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Japan's Nuclear Crisis: A Global Problem?

Addressing the safety of nuclear power in the wake of catastrophe

Japan's Nuclear Crisis: A Global Problem?

Even the peaceful application of nuclear power carries significant risks. In the wake of what Prime Minister Naoto Kan called “the worst crisis since WWII” that Japan has faced, three reactors at the power plant in Fukushima have been severely damaged. While experts have been scrambling to contain them, an explosion on Monday has triggered new fears of a meltdown that could leak dangerous levels of radiation into the region.

Back-up systems at the plant were built to last 8 hours. Safety systems were designed to withstand an earthquake or a tsunami, but both at the same time at such a massive scale, overwhelmed the system. In the US, reactor safety studies conclude that fire can be a dominant risk for reactor core damage by disabling primary and back-up emergency systems. However, dozens of nuclear power plants have operated for years in violation of federal fire protection regulations, and there are currently no plans to address those violations. Meanwhile, the US is in the midst of plans to build new nuclear power plants as a means to get away from carbon-based power generation.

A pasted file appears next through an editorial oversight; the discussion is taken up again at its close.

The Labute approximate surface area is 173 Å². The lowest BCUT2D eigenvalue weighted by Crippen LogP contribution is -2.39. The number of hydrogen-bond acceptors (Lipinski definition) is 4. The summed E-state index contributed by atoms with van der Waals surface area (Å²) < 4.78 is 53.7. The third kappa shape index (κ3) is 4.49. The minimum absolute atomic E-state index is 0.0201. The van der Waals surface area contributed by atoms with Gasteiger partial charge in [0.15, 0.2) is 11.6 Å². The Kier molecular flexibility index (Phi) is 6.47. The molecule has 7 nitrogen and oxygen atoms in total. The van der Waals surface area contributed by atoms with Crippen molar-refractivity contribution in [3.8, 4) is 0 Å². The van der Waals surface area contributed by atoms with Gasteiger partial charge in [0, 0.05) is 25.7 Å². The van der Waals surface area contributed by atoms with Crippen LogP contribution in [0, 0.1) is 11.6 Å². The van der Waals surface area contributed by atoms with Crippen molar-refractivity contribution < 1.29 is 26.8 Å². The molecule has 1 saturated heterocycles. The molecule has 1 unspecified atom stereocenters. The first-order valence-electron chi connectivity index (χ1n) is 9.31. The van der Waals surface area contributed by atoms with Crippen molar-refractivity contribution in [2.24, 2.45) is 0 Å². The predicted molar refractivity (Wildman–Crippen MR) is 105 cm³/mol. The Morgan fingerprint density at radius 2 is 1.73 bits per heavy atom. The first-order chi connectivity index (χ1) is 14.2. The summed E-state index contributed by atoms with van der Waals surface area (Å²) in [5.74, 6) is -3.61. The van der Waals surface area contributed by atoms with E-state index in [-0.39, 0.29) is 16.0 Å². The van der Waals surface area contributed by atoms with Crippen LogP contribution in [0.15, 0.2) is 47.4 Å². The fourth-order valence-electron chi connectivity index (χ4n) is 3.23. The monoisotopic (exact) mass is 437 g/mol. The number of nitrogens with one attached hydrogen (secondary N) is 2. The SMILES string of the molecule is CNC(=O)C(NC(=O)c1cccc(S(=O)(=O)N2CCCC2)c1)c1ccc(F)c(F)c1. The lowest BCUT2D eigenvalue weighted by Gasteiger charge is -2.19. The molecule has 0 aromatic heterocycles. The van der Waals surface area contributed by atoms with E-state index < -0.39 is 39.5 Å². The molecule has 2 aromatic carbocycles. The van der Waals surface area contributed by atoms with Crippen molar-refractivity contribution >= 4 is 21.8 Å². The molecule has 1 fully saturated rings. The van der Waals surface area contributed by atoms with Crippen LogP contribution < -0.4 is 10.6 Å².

What will happen in the event of a meltdown in Fukushima? How do we decide what an acceptable level of risk is for the use of nuclear power? Should we be expanding the US’s nuclear grid in light of the disaster in Japan? How much greater is the risk of disaster in an unprepared nuclear country such as Iran?